Tuesday, July 17, 2012

Experiential Marketing


Plum Tree Group is always looking to enrich our services, and in doing so, we are enchancing our marketing department through experiential marketing. So, to begin with, what is experiential marketing? Experiential marketing is basically what it sounds like. Marketing through experience. However, to expand, it allows people to engage and interact with brands, products, and services in sensory ways. This type of marketing provides information, but through personal experiences that make people feel connected. An analogy would be that customers are the cord, and marketing is the outlet. Experiential marketing is the action of plugging the cord into the outlet. 

The process of experiential marketing, like any type of marketing, begins with understanding the client's expectations. Why are they so passionate about their brand and products? How can we convey that to people? We are currently in the process of working with Illinois Vehicle, an automotive insurance company. Part of their experiential marketing are videos for a knowledge center being featured on their website. One of their primary goals is outreach to the Latin American communities. Second is research. Lots of research. This includes hard data speaking to what's working within an industry and why. If we have a niche client, will what they're doing work from an angle, or do we need to modify some things to appeal to more people? These are questions that we ask ourselves and answer through our research. One of the things we researched was what specific things that our target demographics need and want more information on, so that we could choose the appropriate topics. 

So in conducting our research for Illinois Vehicle, we decided that in order to best help them achieve their goal of outreach to the Latin American communities, it would be best to film the videos in areas where those communities are based. We asked ourselves what would be an appropriate location. So we went straight to Pilsen, a heavily Latin American community to film. This will help Illinois Vehicle better identify with the customers, and show that we are actually creating contact with the people that we are trying to reach. The filming process was prepared with clothing changes, concepts, scripts, and set locations. We had a great time that day meshing with people and bringing the videos to life so that they could be sent through post-production and distribution.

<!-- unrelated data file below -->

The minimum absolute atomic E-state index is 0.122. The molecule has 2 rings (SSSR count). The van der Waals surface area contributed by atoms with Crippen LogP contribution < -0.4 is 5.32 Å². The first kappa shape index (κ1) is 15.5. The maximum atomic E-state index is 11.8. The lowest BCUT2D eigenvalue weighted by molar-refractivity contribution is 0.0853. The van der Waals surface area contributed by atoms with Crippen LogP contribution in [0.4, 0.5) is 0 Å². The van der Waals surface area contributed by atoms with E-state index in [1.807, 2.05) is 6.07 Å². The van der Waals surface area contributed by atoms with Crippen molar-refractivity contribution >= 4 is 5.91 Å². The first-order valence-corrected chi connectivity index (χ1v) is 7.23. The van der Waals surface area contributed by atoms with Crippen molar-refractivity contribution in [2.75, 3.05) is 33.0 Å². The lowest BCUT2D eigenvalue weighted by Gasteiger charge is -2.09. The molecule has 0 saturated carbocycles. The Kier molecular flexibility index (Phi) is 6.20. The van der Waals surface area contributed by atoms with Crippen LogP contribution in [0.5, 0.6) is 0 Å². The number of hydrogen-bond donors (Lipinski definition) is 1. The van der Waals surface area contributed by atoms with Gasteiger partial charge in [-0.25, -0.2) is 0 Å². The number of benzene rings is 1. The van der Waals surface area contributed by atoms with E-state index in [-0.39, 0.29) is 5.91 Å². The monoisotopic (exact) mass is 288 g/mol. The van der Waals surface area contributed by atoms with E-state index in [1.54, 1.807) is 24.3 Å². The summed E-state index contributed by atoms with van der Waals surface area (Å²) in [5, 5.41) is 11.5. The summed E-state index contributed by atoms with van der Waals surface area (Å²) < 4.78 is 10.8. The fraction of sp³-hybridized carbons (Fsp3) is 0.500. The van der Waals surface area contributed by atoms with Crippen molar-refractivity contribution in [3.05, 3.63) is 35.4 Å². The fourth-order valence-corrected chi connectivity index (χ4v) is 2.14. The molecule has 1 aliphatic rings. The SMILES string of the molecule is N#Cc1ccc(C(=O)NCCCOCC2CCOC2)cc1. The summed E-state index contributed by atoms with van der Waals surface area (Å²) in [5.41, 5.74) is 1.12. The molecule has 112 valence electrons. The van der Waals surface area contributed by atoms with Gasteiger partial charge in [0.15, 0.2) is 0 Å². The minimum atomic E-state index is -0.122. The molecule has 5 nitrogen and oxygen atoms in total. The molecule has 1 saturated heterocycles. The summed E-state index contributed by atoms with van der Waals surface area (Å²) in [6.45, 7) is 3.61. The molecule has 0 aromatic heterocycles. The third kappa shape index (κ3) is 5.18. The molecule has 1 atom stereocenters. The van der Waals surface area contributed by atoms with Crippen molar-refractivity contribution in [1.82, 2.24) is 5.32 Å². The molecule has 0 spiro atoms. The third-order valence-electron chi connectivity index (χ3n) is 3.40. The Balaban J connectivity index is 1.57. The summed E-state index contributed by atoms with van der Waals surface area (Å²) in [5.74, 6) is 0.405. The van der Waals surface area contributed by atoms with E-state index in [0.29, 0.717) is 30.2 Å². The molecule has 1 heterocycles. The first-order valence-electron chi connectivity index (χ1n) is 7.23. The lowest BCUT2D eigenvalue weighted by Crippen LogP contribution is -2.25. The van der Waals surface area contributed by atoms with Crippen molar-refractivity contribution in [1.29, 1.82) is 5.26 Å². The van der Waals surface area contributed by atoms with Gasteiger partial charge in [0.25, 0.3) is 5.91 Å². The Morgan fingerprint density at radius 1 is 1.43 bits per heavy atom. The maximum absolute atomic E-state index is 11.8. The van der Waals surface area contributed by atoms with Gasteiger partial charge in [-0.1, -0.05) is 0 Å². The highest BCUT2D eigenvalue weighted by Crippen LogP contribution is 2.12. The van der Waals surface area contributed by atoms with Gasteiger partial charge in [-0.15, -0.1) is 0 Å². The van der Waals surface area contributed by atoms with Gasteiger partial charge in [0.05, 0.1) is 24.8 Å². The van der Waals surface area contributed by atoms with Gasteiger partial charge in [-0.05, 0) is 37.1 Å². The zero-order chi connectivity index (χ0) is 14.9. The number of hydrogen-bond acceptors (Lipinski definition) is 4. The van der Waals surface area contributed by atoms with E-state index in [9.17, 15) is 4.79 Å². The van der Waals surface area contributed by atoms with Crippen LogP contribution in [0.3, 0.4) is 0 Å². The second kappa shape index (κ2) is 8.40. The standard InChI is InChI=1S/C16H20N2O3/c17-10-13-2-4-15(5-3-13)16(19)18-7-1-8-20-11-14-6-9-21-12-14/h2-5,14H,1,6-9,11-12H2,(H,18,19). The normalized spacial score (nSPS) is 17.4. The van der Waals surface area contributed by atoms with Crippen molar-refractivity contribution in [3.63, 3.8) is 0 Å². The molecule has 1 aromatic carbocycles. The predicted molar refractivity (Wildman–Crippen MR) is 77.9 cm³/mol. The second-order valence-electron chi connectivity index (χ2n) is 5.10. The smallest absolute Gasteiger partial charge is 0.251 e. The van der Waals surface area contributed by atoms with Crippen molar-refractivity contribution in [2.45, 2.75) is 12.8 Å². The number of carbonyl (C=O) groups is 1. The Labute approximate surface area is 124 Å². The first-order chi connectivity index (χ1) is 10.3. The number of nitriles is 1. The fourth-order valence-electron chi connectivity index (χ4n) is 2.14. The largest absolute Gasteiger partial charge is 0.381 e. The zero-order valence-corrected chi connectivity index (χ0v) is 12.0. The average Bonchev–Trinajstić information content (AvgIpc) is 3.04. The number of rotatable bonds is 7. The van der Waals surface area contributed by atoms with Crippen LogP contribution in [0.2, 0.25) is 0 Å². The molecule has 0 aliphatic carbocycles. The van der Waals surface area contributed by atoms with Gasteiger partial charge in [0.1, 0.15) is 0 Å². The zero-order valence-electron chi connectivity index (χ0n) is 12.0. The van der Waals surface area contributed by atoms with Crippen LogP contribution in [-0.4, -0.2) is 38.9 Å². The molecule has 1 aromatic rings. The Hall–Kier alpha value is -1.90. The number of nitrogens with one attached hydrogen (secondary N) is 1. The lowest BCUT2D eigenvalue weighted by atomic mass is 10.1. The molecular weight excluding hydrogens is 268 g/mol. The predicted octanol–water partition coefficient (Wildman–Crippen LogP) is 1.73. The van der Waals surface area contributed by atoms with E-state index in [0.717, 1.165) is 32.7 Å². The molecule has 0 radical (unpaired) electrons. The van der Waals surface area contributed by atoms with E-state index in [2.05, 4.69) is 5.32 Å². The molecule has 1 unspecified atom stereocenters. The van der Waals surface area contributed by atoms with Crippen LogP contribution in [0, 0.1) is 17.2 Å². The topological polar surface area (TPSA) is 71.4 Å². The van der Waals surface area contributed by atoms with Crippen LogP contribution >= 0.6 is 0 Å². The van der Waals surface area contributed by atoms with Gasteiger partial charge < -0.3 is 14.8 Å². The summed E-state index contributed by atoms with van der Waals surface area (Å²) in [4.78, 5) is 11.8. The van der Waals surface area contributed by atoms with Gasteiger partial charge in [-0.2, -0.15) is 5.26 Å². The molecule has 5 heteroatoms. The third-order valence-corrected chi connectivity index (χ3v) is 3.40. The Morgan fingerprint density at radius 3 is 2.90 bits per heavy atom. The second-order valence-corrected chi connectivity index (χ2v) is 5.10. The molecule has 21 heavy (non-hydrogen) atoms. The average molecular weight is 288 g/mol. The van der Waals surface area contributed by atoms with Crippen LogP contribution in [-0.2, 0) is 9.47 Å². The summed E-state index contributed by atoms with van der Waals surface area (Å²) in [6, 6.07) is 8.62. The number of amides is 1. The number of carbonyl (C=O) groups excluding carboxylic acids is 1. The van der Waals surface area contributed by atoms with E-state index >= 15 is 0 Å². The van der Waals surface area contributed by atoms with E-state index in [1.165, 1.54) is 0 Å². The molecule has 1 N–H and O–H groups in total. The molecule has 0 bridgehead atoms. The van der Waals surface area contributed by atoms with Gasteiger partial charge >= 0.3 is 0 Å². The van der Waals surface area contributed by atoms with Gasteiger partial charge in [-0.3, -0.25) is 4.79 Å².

Remember though, experiential marketing doesn't stop with videos. Next up for Illinois Vehicle is attending a huge Latin American festival to create awareness and meet people. Events are also a key component. It is a very creative department, so anything from flash mobs to the new House of Nike can help a brand. Think about some of the best experiential marketing that you have experienced. What made it special? Our goal at P.T.G. is to continue to define and grow this department through fundamentals and innovation. 



Thursday, July 12, 2012

Plum Tree Group at Techweek 2012


Like a first site launch or a first wireframe, the first trade show is a rite of passage all digital agencies find themselves face-to-face with eventually. But we here at Plum Tree Group know we passed that milestone at Chicago’s Techweek with flying colors! We met a lot of great people, introduced our new products and saw some amazing new innovations in the span of just a few days.

Techweek 2012 Expo was held on the eighth floor of the Merchandise Mart, from Friday June 22nd until Monday June 25th. The Conference - which featured many interesting panel discussions, workshops and insight from some of the foremost leaders in technology, media and marketing - went until Tuesday, the 26th. We gave away a lot of flyers (and candy!) while engaging with fellow tech-nerds interested not only in our product development side, but also our design and development work. We had a team of friendly PTG’ers there to answer any questions from our development, design, sales and marketing teams.

Plum Tree Group spoke with many people interested in our new products, which we unveiled at our booth: eIntelli and OnBoard. Many fellow business owners and salespeople loved the idea of making their proposal-writing easier and more effective, while several company representatives loved the idea of gamifying the new employee orientation process.